An extended family in Colombia with a genetic mutation causing Alzheimer’s may help scientists prevent the disease someday.
Alzheimer's Reading Room
Antioquia, Columbia (capital city, Medellin) is home to the largest concentration of people in the world who carry a rare gene that makes them 100 percent certain to develop Alzheimer’s disease.
It strikes when people are in their mid-40s and leads to death about a decade later.
The following excerpts are from “The Alzheimer’s Laboratory”. Lesley Stahl is the correspondent. Shari Finkelstein, producer.
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Lesley Stahl: You’ve been working on this 30 years. How do you cope with all this pain?
Francisco Lopera: [breaks down]
It was not the response we had expected.
They thought it might be genetic, so Madrigal spent days at parish churches, poring over heavy ledgers where priests for generations had recorded village births, marriages, and deaths. Thanks to these meticulous records, she was able to trace the disease back hundreds of years, and to make an important discovery -- the different families were actually one huge extended family, connected generations back by common ancestors who had died young, with an unusual cause of death written down by the priest: “softening of the brain.”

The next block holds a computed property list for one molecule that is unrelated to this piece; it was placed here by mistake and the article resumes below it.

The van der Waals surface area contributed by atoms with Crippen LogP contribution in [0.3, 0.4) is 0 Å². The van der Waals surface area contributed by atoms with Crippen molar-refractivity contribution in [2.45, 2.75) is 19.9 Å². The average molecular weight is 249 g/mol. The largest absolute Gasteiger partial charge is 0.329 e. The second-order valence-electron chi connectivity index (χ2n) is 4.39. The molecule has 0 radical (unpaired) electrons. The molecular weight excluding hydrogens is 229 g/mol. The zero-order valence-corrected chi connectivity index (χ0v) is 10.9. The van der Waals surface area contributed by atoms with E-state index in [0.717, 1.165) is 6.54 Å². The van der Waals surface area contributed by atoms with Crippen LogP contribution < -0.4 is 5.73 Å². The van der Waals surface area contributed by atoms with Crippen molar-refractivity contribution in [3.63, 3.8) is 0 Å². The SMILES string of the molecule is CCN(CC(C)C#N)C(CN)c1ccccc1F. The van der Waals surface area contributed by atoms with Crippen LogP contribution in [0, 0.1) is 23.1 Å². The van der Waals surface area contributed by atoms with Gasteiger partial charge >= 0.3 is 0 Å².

Pierre Tariot: At the end of the meeting, each scientist was allowed to say one closing thought. And Francisco had the last word.
Lesley Stahl: Lopera?
Pierre Tariot: And he paused a long time. And you could hear a pin drop in the room.
Francisco Lopera: I said to them-- “We w-- the families are waiting for you.”
Ken Kosik: I am always impressed that these families that come from such a remote area of the world-- have the potential for informing all of us, globally, about a path forward for conquering Alzheimer’s.
Watch The Alzheimer's Laboratory from 60 Minutes below.
Read the complete transcript - 60 Minutes The Alzheimer's Laboratory
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